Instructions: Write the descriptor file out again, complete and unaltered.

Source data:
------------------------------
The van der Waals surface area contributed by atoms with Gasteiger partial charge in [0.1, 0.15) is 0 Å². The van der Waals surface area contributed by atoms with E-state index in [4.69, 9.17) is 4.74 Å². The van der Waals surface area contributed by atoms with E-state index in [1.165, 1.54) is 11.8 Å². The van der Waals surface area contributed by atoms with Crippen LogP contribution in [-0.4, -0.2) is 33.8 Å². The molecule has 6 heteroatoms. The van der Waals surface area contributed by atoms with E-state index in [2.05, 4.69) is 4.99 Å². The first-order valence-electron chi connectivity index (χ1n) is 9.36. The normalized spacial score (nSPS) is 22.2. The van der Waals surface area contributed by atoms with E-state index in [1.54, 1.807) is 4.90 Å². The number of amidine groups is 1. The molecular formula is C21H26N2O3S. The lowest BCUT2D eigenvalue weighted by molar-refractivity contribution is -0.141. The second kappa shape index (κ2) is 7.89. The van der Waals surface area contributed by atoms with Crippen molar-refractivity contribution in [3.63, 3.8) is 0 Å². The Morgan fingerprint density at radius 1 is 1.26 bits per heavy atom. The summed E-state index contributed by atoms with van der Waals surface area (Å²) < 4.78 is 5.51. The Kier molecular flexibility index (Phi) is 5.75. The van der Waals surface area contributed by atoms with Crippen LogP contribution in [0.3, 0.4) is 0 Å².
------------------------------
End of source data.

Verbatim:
The van der Waals surface area contributed by atoms with Gasteiger partial charge in [0.1, 0.15) is 0 Å². The van der Waals surface area contributed by atoms with E-state index in [4.69, 9.17) is 4.74 Å². The van der Waals surface area contributed by atoms with E-state index in [1.165, 1.54) is 11.8 Å². The van der Waals surface area contributed by atoms with Crippen LogP contribution in [-0.4, -0.2) is 33.8 Å². The molecule has 6 heteroatoms. The van der Waals surface area contributed by atoms with E-state index in [2.05, 4.69) is 4.99 Å². The first-order valence-electron chi connectivity index (χ1n) is 9.36. The normalized spacial score (nSPS) is 22.2. The van der Waals surface area contributed by atoms with E-state index in [1.54, 1.807) is 4.90 Å². The number of amidine groups is 1. The molecular formula is C21H26N2O3S. The lowest BCUT2D eigenvalue weighted by molar-refractivity contribution is -0.141. The second kappa shape index (κ2) is 7.89. The van der Waals surface area contributed by atoms with Crippen molar-refractivity contribution in [3.63, 3.8) is 0 Å². The Morgan fingerprint density at radius 1 is 1.26 bits per heavy atom. The summed E-state index contributed by atoms with van der Waals surface area (Å²) < 4.78 is 5.51. The Kier molecular flexibility index (Phi) is 5.75. The van der Waals surface area contributed by atoms with Crippen LogP contribution in [0.3, 0.4) is 0 Å².